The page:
Catabolic Reactions

Organic nutrient substrates are catabolized in a wide variety of enzymatic processes that can be schematically divided into four phases:

Digestion. Bacterial exoenzymes split up the nutrient substrates into smaller molecules outside the cell. The exoenzymes represent important pathogenic-ity factors in some cases.

Uptake. Nutrients can be taken up by means of passive diffusion or, more frequently, specifically by active transport through the membrane(s). Cytoplasmic membrane permeases play an important role in these processes.

Preparation for oxidation. Splitting off of carboxyl and amino groups, phosphorylation, etc.

Oxidation. This process is defined as the removal of electrons and H+ ions. The substance to which the H2 atoms are transferred is called the hydrogen acceptor. The two basic forms of oxidation are defined by the final hydrogen acceptor (Fig. 3.15).

■ Respiration. Here oxygen is the hydrogen acceptor. In anaerobic respiration, the O2 that serves as the hydrogen acceptor is a component of an inorganic salt.

■ Fermentation. Here an organic compound serves as the hydrogen acceptor.

The main difference between fermentation and respiration is the energy yield, which can be greater from respiration than from fermentation for a given nutrient substrate by as much as a factor of 10. Fermentation processes involving microorganisms are designated by the final product, e.g., alcoholic fermentation, butyric acid fermentation, etc.

The energy released by oxidation is stored as chemical energy in the form of a thioester (e.g., acetyl-CoA) or organic phosphates (e.g., ATP).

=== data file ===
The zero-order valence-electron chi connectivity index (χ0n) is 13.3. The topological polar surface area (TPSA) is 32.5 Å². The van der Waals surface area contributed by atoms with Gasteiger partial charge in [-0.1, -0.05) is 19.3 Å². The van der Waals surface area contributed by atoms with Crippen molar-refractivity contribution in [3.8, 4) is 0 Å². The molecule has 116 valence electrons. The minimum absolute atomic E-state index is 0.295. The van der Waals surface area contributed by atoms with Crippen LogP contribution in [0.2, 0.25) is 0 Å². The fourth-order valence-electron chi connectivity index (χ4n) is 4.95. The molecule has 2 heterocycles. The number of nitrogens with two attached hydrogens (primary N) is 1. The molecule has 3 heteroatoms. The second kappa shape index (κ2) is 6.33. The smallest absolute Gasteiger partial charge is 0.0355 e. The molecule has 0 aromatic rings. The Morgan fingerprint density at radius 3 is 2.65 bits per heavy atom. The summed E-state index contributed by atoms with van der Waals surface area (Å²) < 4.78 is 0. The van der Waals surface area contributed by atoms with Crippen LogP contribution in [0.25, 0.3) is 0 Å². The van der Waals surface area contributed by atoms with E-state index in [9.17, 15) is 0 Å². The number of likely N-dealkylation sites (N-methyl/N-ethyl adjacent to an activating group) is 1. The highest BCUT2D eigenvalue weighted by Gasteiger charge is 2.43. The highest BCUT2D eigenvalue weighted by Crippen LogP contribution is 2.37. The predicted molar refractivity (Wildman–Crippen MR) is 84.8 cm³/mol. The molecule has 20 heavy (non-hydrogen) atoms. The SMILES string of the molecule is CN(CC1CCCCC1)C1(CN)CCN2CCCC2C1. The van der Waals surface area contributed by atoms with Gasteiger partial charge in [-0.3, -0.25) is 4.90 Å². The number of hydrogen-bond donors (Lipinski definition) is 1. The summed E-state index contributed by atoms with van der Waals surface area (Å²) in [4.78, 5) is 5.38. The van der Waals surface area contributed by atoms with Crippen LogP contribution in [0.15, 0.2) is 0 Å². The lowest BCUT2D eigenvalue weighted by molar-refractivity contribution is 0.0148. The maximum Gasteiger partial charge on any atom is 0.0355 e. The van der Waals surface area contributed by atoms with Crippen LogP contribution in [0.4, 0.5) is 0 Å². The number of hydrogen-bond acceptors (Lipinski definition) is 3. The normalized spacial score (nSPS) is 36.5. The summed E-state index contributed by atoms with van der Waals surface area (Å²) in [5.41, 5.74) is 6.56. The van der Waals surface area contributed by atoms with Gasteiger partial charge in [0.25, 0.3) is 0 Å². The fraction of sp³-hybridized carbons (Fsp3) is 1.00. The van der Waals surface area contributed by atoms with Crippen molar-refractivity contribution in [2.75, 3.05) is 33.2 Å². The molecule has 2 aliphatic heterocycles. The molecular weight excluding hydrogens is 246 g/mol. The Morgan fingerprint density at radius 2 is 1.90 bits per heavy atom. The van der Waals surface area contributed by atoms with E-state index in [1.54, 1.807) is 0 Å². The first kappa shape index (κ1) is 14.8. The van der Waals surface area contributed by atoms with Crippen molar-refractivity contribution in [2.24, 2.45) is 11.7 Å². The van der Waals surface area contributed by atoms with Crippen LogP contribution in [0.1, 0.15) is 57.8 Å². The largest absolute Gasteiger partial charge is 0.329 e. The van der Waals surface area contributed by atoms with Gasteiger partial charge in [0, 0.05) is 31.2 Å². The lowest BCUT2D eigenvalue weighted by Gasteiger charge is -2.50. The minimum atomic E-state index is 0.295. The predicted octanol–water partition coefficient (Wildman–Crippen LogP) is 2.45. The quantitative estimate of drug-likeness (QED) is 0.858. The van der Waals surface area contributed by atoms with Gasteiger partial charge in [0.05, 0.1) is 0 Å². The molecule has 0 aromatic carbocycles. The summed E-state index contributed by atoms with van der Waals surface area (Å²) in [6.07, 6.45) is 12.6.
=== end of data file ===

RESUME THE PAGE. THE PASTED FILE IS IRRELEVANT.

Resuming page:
162 3 General Bacteriology — Bacterial Oxidation Pathways

Energy Produced From Butyric Acid

Fig. 3.15 In oxidation of organic nutrient substrates, protons (H+) and electrons (e-) are transferred in more or less long chains. The respiration is aerobic when the final electron acceptor is free oxygen. Anaerobic respiration is when the electrons are transferred to inorganically bound oxygen. Fermentation is the transfer of H+ and e- to an organic acceptor.

Anaerobic respiration

- Nitrate respiration

- Sulfate respiration

Aerobic Respiration

Fig. 3.15 In oxidation of organic nutrient substrates, protons (H+) and electrons (e-) are transferred in more or less long chains. The respiration is aerobic when the final electron acceptor is free oxygen. Anaerobic respiration is when the electrons are transferred to inorganically bound oxygen. Fermentation is the transfer of H+ and e- to an organic acceptor.